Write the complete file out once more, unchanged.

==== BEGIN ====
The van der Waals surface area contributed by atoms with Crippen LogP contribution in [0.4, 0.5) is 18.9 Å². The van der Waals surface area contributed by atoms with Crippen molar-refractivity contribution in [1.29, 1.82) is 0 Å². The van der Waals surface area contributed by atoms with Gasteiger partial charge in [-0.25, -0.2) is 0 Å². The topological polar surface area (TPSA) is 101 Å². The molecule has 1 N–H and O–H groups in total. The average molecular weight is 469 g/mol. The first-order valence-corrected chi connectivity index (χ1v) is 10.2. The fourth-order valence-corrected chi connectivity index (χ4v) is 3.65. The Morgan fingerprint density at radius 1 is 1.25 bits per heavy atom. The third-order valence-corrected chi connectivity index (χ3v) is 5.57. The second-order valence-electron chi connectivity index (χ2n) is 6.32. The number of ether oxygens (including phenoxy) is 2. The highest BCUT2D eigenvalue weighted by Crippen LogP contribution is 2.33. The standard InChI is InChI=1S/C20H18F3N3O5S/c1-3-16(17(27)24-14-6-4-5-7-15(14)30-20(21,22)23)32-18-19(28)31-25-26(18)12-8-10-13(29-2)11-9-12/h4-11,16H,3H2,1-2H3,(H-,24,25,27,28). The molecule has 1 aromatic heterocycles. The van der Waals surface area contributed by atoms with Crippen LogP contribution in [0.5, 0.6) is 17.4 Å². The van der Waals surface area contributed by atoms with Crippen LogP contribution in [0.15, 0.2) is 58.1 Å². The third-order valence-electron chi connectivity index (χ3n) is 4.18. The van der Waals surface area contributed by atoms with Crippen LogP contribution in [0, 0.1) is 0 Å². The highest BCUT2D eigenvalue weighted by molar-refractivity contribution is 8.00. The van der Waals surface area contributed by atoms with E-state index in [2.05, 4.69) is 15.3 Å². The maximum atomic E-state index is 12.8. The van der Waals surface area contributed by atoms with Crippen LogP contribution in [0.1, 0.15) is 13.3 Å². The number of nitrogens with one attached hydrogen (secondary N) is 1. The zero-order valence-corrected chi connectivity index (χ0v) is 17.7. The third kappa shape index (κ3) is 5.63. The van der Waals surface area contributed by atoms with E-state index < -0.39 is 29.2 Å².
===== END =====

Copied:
The van der Waals surface area contributed by atoms with Crippen LogP contribution in [0.4, 0.5) is 18.9 Å². The van der Waals surface area contributed by atoms with Crippen molar-refractivity contribution in [1.29, 1.82) is 0 Å². The van der Waals surface area contributed by atoms with Gasteiger partial charge in [-0.25, -0.2) is 0 Å². The topological polar surface area (TPSA) is 101 Å². The molecule has 1 N–H and O–H groups in total. The average molecular weight is 469 g/mol. The first-order valence-corrected chi connectivity index (χ1v) is 10.2. The fourth-order valence-corrected chi connectivity index (χ4v) is 3.65. The Morgan fingerprint density at radius 1 is 1.25 bits per heavy atom. The third-order valence-corrected chi connectivity index (χ3v) is 5.57. The second-order valence-electron chi connectivity index (χ2n) is 6.32. The number of ether oxygens (including phenoxy) is 2. The highest BCUT2D eigenvalue weighted by Crippen LogP contribution is 2.33. The standard InChI is InChI=1S/C20H18F3N3O5S/c1-3-16(17(27)24-14-6-4-5-7-15(14)30-20(21,22)23)32-18-19(28)31-25-26(18)12-8-10-13(29-2)11-9-12/h4-11,16H,3H2,1-2H3,(H-,24,25,27,28). The molecule has 1 aromatic heterocycles. The van der Waals surface area contributed by atoms with Crippen LogP contribution in [0.5, 0.6) is 17.4 Å². The van der Waals surface area contributed by atoms with Crippen LogP contribution in [0.15, 0.2) is 58.1 Å². The third-order valence-electron chi connectivity index (χ3n) is 4.18. The van der Waals surface area contributed by atoms with Crippen LogP contribution in [0, 0.1) is 0 Å². The highest BCUT2D eigenvalue weighted by molar-refractivity contribution is 8.00. The van der Waals surface area contributed by atoms with E-state index in [2.05, 4.69) is 15.3 Å². The maximum atomic E-state index is 12.8. The van der Waals surface area contributed by atoms with Crippen LogP contribution in [0.1, 0.15) is 13.3 Å². The number of nitrogens with one attached hydrogen (secondary N) is 1. The zero-order valence-corrected chi connectivity index (χ0v) is 17.7. The third kappa shape index (κ3) is 5.63. The van der Waals surface area contributed by atoms with E-state index < -0.39 is 29.2 Å².